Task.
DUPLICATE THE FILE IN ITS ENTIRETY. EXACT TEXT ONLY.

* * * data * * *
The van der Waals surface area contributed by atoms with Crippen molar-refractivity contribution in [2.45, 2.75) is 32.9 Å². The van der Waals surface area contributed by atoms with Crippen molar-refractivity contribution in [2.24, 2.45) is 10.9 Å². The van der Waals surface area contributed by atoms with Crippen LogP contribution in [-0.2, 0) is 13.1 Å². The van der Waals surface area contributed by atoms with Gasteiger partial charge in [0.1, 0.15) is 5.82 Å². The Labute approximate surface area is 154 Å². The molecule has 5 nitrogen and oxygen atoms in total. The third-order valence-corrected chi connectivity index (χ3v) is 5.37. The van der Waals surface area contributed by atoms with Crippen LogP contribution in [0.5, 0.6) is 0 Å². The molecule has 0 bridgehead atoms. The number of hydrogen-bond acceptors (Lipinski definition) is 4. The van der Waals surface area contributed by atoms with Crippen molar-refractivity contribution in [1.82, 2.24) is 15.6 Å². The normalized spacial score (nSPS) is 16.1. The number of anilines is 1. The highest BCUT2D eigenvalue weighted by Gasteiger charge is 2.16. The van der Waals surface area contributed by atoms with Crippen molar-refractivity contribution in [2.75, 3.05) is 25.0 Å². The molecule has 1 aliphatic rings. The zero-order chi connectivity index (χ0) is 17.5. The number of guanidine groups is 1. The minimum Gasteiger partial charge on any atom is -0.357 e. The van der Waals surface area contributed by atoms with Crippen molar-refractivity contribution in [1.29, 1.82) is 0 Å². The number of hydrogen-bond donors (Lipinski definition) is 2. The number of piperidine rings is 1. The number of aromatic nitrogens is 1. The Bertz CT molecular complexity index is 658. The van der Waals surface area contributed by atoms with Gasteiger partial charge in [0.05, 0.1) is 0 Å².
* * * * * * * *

The van der Waals surface area contributed by atoms with Crippen molar-refractivity contribution in [2.45, 2.75) is 32.9 Å². The van der Waals surface area contributed by atoms with Crippen molar-refractivity contribution in [2.24, 2.45) is 10.9 Å². The van der Waals surface area contributed by atoms with Crippen LogP contribution in [-0.2, 0) is 13.1 Å². The van der Waals surface area contributed by atoms with Gasteiger partial charge in [0.1, 0.15) is 5.82 Å². The Labute approximate surface area is 154 Å². The molecule has 5 nitrogen and oxygen atoms in total. The third-order valence-corrected chi connectivity index (χ3v) is 5.37. The van der Waals surface area contributed by atoms with Crippen LogP contribution in [0.5, 0.6) is 0 Å². The molecule has 0 bridgehead atoms. The number of hydrogen-bond acceptors (Lipinski definition) is 4. The van der Waals surface area contributed by atoms with Crippen molar-refractivity contribution in [1.82, 2.24) is 15.6 Å². The normalized spacial score (nSPS) is 16.1. The number of anilines is 1. The highest BCUT2D eigenvalue weighted by Gasteiger charge is 2.16. The van der Waals surface area contributed by atoms with Crippen molar-refractivity contribution in [2.75, 3.05) is 25.0 Å². The molecule has 1 aliphatic rings. The zero-order chi connectivity index (χ0) is 17.5. The number of guanidine groups is 1. The minimum Gasteiger partial charge on any atom is -0.357 e. The van der Waals surface area contributed by atoms with Crippen molar-refractivity contribution in [1.29, 1.82) is 0 Å². The number of hydrogen-bond donors (Lipinski definition) is 2. The number of piperidine rings is 1. The number of aromatic nitrogens is 1. The Bertz CT molecular complexity index is 658. The van der Waals surface area contributed by atoms with Gasteiger partial charge in [0.05, 0.1) is 0 Å².